Okay so you've got Superman flying and zooming through space and shooting heat beams out of his eyes. Great, that all makes sense. But over the decades, the writers saw fit to load him up with more and more powers, including super-ventriloquism and super-hypnosis. Until you reach the point where he's able to read an entire book on a microdot in a few seconds, and super-memorize the whole thing. The movies picked up on this "Superman has whatever powers we feel like giving him" ethos, and took it to a whole new level — letting him turn time backwards by flying around the world. And throwing his "S" shield and having it turn into a massive cellophane trap. And kissing Lois and giving her amnesia, otherwise known as the super-roofie-kiss.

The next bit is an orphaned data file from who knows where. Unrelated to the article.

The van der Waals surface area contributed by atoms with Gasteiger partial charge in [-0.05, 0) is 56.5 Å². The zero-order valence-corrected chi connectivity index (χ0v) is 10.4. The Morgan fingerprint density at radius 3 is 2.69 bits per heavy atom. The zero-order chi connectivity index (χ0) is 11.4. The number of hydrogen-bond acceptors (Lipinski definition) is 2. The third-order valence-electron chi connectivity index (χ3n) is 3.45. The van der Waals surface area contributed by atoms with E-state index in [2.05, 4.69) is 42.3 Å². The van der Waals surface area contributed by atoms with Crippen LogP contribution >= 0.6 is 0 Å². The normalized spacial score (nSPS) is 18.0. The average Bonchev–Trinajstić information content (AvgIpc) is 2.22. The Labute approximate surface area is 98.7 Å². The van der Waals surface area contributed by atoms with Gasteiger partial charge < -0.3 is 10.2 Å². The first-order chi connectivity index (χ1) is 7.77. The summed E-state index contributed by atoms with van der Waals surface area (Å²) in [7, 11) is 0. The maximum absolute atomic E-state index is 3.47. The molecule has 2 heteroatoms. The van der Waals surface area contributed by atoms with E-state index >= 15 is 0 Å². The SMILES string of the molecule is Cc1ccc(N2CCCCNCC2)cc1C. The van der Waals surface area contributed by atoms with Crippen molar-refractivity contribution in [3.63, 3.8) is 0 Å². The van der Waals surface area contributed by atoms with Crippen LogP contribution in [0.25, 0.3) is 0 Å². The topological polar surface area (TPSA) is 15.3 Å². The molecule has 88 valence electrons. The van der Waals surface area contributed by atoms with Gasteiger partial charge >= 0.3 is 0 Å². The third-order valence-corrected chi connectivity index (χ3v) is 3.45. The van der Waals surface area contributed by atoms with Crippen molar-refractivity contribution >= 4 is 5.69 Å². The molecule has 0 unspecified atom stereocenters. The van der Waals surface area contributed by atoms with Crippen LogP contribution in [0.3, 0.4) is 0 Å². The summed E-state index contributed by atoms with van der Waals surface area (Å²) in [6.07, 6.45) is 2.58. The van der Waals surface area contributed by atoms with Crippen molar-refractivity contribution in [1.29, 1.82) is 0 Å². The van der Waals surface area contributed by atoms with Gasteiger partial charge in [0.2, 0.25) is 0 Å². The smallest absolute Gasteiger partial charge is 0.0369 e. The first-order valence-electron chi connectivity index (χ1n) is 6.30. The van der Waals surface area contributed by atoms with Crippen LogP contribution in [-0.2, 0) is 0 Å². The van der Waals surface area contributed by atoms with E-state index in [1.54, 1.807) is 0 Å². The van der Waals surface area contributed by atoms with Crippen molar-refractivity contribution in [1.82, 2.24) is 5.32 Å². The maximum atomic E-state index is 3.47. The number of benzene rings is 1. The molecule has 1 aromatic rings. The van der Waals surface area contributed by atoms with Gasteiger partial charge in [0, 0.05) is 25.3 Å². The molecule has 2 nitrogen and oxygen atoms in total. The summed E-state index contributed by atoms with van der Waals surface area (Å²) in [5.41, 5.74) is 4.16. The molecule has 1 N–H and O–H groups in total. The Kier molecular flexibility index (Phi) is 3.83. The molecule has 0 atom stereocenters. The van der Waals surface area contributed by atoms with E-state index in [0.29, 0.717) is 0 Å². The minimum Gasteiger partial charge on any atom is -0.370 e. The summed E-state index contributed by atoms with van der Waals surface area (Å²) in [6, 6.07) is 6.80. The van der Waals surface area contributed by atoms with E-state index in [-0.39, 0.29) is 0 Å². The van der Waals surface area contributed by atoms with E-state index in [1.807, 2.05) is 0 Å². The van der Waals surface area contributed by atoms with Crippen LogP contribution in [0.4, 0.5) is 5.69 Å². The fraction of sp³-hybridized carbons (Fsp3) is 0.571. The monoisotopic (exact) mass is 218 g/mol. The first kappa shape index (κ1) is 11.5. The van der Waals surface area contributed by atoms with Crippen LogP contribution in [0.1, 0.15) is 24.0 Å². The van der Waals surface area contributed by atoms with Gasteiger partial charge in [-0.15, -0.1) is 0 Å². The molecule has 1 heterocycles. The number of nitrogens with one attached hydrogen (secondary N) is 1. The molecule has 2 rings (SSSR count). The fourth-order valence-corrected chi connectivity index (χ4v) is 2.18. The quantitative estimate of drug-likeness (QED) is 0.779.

In the 1970s, the comics writers decided that Clark being a newspaper reporter was boring and old-school — didn't they watch Lou Grant? — and decided to "promote" Clark to become a newscaster at the local TV station, WGBS. Meaning a couple things: 1) Clark's face was being broadcast to thousands, possibly even tens of thousands, of people every day, making the already-ludicrous "secret identity" thing even harder to swallow. 2) Instead of ducking out in the middle of doing reporter stuff to change to Superman, Clark kept having to run out in the middle of a newscast. Which might be the sort of thing people would notice. Judging from Michael Eury's book The Krypton Companion, tons of veteran Superman writers feel as though this is the status quo change that came closest to wrecking the character.